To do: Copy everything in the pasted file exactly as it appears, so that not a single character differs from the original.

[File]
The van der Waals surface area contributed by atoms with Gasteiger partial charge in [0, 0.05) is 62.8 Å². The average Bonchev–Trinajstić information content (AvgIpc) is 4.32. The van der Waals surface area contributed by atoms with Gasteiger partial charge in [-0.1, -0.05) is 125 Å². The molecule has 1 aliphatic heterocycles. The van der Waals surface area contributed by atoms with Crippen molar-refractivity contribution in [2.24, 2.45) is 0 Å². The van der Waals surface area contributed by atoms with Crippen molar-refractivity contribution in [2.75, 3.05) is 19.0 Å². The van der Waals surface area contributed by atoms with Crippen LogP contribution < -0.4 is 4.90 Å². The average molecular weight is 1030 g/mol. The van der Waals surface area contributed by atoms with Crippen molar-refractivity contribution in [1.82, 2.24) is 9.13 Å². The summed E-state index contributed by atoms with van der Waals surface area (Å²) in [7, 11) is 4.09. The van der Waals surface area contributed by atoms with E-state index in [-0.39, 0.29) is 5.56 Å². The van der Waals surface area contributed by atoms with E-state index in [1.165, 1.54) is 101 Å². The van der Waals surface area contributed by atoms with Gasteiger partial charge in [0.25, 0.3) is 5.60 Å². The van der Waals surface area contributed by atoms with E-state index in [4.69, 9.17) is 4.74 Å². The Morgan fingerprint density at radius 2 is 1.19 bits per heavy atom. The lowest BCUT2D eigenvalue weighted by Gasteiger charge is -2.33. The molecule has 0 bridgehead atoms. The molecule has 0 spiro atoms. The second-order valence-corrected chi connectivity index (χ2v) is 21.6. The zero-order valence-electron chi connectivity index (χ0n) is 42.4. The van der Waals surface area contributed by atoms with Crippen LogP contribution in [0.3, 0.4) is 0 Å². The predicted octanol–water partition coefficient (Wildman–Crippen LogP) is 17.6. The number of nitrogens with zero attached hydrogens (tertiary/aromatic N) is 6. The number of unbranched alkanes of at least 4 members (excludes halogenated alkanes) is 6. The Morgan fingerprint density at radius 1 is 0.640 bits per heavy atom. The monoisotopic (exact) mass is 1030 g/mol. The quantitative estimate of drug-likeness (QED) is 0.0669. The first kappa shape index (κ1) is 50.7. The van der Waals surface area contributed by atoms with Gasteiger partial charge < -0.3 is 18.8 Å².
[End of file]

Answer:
The van der Waals surface area contributed by atoms with Gasteiger partial charge in [0, 0.05) is 62.8 Å². The average Bonchev–Trinajstić information content (AvgIpc) is 4.32. The van der Waals surface area contributed by atoms with Gasteiger partial charge in [-0.1, -0.05) is 125 Å². The molecule has 1 aliphatic heterocycles. The van der Waals surface area contributed by atoms with Crippen molar-refractivity contribution in [2.24, 2.45) is 0 Å². The van der Waals surface area contributed by atoms with Crippen molar-refractivity contribution in [2.75, 3.05) is 19.0 Å². The van der Waals surface area contributed by atoms with Crippen LogP contribution < -0.4 is 4.90 Å². The average molecular weight is 1030 g/mol. The van der Waals surface area contributed by atoms with Crippen molar-refractivity contribution in [1.82, 2.24) is 9.13 Å². The summed E-state index contributed by atoms with van der Waals surface area (Å²) in [7, 11) is 4.09. The van der Waals surface area contributed by atoms with E-state index in [-0.39, 0.29) is 5.56 Å². The van der Waals surface area contributed by atoms with E-state index in [1.165, 1.54) is 101 Å². The van der Waals surface area contributed by atoms with Gasteiger partial charge in [0.25, 0.3) is 5.60 Å². The van der Waals surface area contributed by atoms with E-state index in [4.69, 9.17) is 4.74 Å². The Morgan fingerprint density at radius 2 is 1.19 bits per heavy atom. The lowest BCUT2D eigenvalue weighted by Gasteiger charge is -2.33. The molecule has 0 bridgehead atoms. The molecule has 0 spiro atoms. The second-order valence-corrected chi connectivity index (χ2v) is 21.6. The zero-order valence-electron chi connectivity index (χ0n) is 42.4. The van der Waals surface area contributed by atoms with Crippen LogP contribution in [0.3, 0.4) is 0 Å². The predicted octanol–water partition coefficient (Wildman–Crippen LogP) is 17.6. The number of nitrogens with zero attached hydrogens (tertiary/aromatic N) is 6. The number of unbranched alkanes of at least 4 members (excludes halogenated alkanes) is 6. The Morgan fingerprint density at radius 1 is 0.640 bits per heavy atom. The monoisotopic (exact) mass is 1030 g/mol. The quantitative estimate of drug-likeness (QED) is 0.0669. The first kappa shape index (κ1) is 50.7. The van der Waals surface area contributed by atoms with Gasteiger partial charge < -0.3 is 18.8 Å².